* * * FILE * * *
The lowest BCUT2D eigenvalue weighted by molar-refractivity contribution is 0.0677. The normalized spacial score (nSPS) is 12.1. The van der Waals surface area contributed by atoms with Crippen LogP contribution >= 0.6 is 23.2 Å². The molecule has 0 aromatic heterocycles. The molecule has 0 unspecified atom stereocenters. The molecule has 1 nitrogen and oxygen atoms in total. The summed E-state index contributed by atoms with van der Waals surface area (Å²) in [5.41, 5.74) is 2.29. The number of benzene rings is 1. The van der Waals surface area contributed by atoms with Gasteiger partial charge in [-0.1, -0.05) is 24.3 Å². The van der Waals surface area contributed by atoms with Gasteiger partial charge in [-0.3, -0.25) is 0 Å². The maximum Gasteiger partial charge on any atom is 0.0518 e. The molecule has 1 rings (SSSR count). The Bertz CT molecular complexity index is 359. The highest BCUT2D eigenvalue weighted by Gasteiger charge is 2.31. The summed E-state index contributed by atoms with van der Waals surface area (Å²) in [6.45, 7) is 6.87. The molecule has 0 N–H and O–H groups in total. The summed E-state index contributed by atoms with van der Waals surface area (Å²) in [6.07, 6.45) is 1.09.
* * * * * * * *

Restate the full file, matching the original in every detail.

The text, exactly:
The lowest BCUT2D eigenvalue weighted by molar-refractivity contribution is 0.0677. The normalized spacial score (nSPS) is 12.1. The van der Waals surface area contributed by atoms with Crippen LogP contribution >= 0.6 is 23.2 Å². The molecule has 0 aromatic heterocycles. The molecule has 0 unspecified atom stereocenters. The molecule has 1 nitrogen and oxygen atoms in total. The summed E-state index contributed by atoms with van der Waals surface area (Å²) in [5.41, 5.74) is 2.29. The number of benzene rings is 1. The van der Waals surface area contributed by atoms with Gasteiger partial charge in [-0.1, -0.05) is 24.3 Å². The van der Waals surface area contributed by atoms with Gasteiger partial charge in [-0.3, -0.25) is 0 Å². The maximum Gasteiger partial charge on any atom is 0.0518 e. The molecule has 1 rings (SSSR count). The Bertz CT molecular complexity index is 359. The highest BCUT2D eigenvalue weighted by Gasteiger charge is 2.31. The summed E-state index contributed by atoms with van der Waals surface area (Å²) in [6.45, 7) is 6.87. The molecule has 0 N–H and O–H groups in total. The summed E-state index contributed by atoms with van der Waals surface area (Å²) in [6.07, 6.45) is 1.09.